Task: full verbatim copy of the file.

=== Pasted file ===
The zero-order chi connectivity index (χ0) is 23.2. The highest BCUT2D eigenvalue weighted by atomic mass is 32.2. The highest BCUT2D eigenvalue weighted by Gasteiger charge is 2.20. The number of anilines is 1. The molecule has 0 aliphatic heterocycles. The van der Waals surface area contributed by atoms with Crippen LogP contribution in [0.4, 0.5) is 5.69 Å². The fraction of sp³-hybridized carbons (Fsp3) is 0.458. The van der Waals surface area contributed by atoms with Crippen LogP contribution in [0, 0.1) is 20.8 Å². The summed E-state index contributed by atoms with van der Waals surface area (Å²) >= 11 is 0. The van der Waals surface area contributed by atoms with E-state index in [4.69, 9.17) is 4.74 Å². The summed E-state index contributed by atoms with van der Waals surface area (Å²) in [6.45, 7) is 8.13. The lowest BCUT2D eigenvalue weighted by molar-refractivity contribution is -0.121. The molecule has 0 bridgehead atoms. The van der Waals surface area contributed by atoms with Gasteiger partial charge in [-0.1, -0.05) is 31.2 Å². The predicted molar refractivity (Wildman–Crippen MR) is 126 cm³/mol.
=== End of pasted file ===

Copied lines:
The zero-order chi connectivity index (χ0) is 23.2. The highest BCUT2D eigenvalue weighted by atomic mass is 32.2. The highest BCUT2D eigenvalue weighted by Gasteiger charge is 2.20. The number of anilines is 1. The molecule has 0 aliphatic heterocycles. The van der Waals surface area contributed by atoms with Crippen LogP contribution in [0.4, 0.5) is 5.69 Å². The fraction of sp³-hybridized carbons (Fsp3) is 0.458. The van der Waals surface area contributed by atoms with Crippen LogP contribution in [0, 0.1) is 20.8 Å². The summed E-state index contributed by atoms with van der Waals surface area (Å²) >= 11 is 0. The van der Waals surface area contributed by atoms with E-state index in [4.69, 9.17) is 4.74 Å². The summed E-state index contributed by atoms with van der Waals surface area (Å²) in [6.45, 7) is 8.13. The lowest BCUT2D eigenvalue weighted by molar-refractivity contribution is -0.121. The molecule has 0 bridgehead atoms. The van der Waals surface area contributed by atoms with Gasteiger partial charge in [-0.1, -0.05) is 31.2 Å². The predicted molar refractivity (Wildman–Crippen MR) is 126 cm³/mol.